Friday, November 7, 2008

Poetry Friday - Song of the Signal Girl

Song of the Signal Girl

when its time to railroad
you must railroad
when its time to railroad
i will be ready

goodbye lovey
o the clouds are supported
at strategic points
by the tips of the skyscrapers
its nice to have met you
o the toes of the skyscrapers
are lost in mist
goodbye lovey
o the eyes of the skyscrapers
are lidded with frost
i won't forget you
o the skyscrapers shiver
in their thin new coats
of morning paint

a snap of my fingers
brings streetlights dancing
a clap of my hands
makes the sidewalks sing
a wink of my eye
blows down hurricane fencing
a tap of my foot
makes the doorbells ring

city was my cradle
city was my playpen
city taught my everything i knew

but the sun never rises in the city

Soft railroaders on your midnight trips
all i understand is love between my lips
and i want you there
with your javelin laid aside
to give me time to let me be your bride

--December 11-13, 1970

I'd been vacillating whether to post this poem or not. I feel vaguely embarrassed by it, though that is a reason to post it.

I know where it came from: I'd been listening to Laura Nyro, in particular to New York Tendaberry, and this poem was channeling her. The final stanza was probably inspired by "Gibsom Street", where she sings of sucking the juices from a strawberry a man had given her. Obvious fellatio imagery, though it now makes me think of Christina Rossetti's wildly oral "Goblin Market." I wonder if Nyro knew that poem, which is much better known now than it was then.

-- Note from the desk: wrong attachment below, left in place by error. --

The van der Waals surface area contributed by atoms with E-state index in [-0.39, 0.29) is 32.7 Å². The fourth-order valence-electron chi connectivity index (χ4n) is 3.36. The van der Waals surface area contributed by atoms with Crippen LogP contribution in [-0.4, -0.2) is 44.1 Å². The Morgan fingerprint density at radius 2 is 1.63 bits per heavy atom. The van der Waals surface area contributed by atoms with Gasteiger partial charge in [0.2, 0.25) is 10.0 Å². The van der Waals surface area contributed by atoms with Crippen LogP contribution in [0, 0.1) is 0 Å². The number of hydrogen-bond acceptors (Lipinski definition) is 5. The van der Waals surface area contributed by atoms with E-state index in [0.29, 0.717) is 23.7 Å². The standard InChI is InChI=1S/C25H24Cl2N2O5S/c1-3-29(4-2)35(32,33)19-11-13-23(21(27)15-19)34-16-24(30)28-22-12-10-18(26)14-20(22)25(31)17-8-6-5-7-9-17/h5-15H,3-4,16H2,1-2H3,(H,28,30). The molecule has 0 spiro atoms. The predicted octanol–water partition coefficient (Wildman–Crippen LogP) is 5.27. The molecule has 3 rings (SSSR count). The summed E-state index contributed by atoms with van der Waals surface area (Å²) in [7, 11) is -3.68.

I'm not sure whether I wrote it before or after I saw her perform at Indiana University Bloomington -- there's a good chance it was soon after. She played in the university auditorium, with just a piano, which I sensed disappointed much of the audience who knew only that she'd written "Stoned Soul Picnic" and was expecting a full band. Some were fans, though: at one point a male voice called "He's a Runner!" from the upper balcony, but she didn't fulfill or even acknowledge the request. Her opening act was Jackson Browne, who, like her, was better known at the time for other people's versions of his songs -- he hadn't yet made a record of his own. I'd heard of him, but knew little about him, and was stunned when this beautiful hippie boy walked out on the stage with a guitar and began to perform.

"Song of the Signal Girl" seems very uneven to me now, at its weakest when it's most obviously Nyro. But there are some nice things in it. The first three stanzas still seem good to me. Maybe someday I should try setting them to music, and finish the poem/song according to its own inner logic, rather than as a pastiche.

(Image by Lawrence Housman from the 1893 edition of "Goblin Market"; via The Victorian Web.)